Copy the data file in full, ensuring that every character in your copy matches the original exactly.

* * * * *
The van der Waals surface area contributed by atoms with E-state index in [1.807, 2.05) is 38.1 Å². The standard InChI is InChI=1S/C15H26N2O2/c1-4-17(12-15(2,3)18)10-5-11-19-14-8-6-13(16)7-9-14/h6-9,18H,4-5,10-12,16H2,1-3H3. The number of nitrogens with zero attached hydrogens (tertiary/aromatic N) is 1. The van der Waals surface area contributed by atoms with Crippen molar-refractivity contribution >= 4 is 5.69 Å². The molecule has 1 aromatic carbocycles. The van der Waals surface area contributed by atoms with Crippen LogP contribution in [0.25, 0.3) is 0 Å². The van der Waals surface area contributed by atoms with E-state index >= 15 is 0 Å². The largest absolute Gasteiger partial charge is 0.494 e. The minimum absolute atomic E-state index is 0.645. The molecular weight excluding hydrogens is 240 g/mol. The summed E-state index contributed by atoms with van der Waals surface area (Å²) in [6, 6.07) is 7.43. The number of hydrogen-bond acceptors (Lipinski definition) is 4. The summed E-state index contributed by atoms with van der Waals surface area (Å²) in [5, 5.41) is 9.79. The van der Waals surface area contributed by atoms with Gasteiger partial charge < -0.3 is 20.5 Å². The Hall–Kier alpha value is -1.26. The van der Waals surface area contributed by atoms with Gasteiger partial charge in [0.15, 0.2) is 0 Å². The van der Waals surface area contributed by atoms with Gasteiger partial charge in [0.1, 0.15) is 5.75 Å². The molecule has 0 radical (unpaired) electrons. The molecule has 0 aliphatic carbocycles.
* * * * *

The van der Waals surface area contributed by atoms with E-state index in [1.807, 2.05) is 38.1 Å². The standard InChI is InChI=1S/C15H26N2O2/c1-4-17(12-15(2,3)18)10-5-11-19-14-8-6-13(16)7-9-14/h6-9,18H,4-5,10-12,16H2,1-3H3. The number of nitrogens with zero attached hydrogens (tertiary/aromatic N) is 1. The van der Waals surface area contributed by atoms with Crippen molar-refractivity contribution >= 4 is 5.69 Å². The molecule has 1 aromatic carbocycles. The van der Waals surface area contributed by atoms with Crippen LogP contribution in [0.25, 0.3) is 0 Å². The van der Waals surface area contributed by atoms with E-state index >= 15 is 0 Å². The largest absolute Gasteiger partial charge is 0.494 e. The minimum absolute atomic E-state index is 0.645. The molecular weight excluding hydrogens is 240 g/mol. The summed E-state index contributed by atoms with van der Waals surface area (Å²) in [6, 6.07) is 7.43. The number of hydrogen-bond acceptors (Lipinski definition) is 4. The summed E-state index contributed by atoms with van der Waals surface area (Å²) in [5, 5.41) is 9.79. The van der Waals surface area contributed by atoms with Gasteiger partial charge < -0.3 is 20.5 Å². The Hall–Kier alpha value is -1.26. The van der Waals surface area contributed by atoms with Gasteiger partial charge in [0.15, 0.2) is 0 Å². The van der Waals surface area contributed by atoms with Gasteiger partial charge in [0.1, 0.15) is 5.75 Å². The molecule has 0 radical (unpaired) electrons. The molecule has 0 aliphatic carbocycles.